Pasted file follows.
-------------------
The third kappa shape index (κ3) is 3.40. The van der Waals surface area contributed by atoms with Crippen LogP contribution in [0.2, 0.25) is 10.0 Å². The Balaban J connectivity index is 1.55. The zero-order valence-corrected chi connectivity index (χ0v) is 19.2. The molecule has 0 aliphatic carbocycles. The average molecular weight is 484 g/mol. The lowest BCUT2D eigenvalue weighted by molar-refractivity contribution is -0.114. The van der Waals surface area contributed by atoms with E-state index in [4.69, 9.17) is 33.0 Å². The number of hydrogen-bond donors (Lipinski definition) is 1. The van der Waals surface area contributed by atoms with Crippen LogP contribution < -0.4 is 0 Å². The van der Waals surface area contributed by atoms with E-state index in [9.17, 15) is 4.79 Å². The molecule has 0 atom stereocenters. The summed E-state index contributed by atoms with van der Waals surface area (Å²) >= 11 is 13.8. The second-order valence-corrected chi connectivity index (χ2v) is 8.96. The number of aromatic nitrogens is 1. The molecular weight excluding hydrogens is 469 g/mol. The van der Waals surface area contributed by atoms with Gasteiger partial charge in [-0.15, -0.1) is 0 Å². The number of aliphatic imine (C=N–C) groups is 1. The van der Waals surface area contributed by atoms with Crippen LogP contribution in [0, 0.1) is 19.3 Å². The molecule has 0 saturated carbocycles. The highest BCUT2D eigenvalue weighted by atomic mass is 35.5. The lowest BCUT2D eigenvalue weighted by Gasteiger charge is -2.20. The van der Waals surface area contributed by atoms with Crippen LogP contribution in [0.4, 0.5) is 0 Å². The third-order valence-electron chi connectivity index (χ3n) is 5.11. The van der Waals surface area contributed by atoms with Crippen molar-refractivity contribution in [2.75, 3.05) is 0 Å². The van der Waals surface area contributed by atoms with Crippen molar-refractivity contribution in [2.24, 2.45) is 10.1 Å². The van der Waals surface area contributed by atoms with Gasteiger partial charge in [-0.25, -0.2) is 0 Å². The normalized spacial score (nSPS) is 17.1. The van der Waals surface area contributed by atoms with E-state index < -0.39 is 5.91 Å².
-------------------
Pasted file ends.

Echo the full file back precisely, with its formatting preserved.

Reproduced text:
The third kappa shape index (κ3) is 3.40. The van der Waals surface area contributed by atoms with Crippen LogP contribution in [0.2, 0.25) is 10.0 Å². The Balaban J connectivity index is 1.55. The zero-order valence-corrected chi connectivity index (χ0v) is 19.2. The molecule has 0 aliphatic carbocycles. The average molecular weight is 484 g/mol. The lowest BCUT2D eigenvalue weighted by molar-refractivity contribution is -0.114. The van der Waals surface area contributed by atoms with E-state index in [4.69, 9.17) is 33.0 Å². The number of hydrogen-bond donors (Lipinski definition) is 1. The van der Waals surface area contributed by atoms with Crippen LogP contribution < -0.4 is 0 Å². The van der Waals surface area contributed by atoms with E-state index in [9.17, 15) is 4.79 Å². The molecule has 0 atom stereocenters. The summed E-state index contributed by atoms with van der Waals surface area (Å²) >= 11 is 13.8. The second-order valence-corrected chi connectivity index (χ2v) is 8.96. The number of aromatic nitrogens is 1. The molecular weight excluding hydrogens is 469 g/mol. The van der Waals surface area contributed by atoms with Gasteiger partial charge in [-0.15, -0.1) is 0 Å². The number of aliphatic imine (C=N–C) groups is 1. The van der Waals surface area contributed by atoms with Crippen LogP contribution in [0, 0.1) is 19.3 Å². The molecule has 0 saturated carbocycles. The highest BCUT2D eigenvalue weighted by atomic mass is 35.5. The lowest BCUT2D eigenvalue weighted by Gasteiger charge is -2.20. The van der Waals surface area contributed by atoms with Crippen LogP contribution in [0.4, 0.5) is 0 Å². The third-order valence-electron chi connectivity index (χ3n) is 5.11. The van der Waals surface area contributed by atoms with Crippen molar-refractivity contribution in [2.75, 3.05) is 0 Å². The van der Waals surface area contributed by atoms with Crippen molar-refractivity contribution in [2.24, 2.45) is 10.1 Å². The van der Waals surface area contributed by atoms with Gasteiger partial charge in [-0.25, -0.2) is 0 Å². The normalized spacial score (nSPS) is 17.1. The van der Waals surface area contributed by atoms with E-state index < -0.39 is 5.91 Å².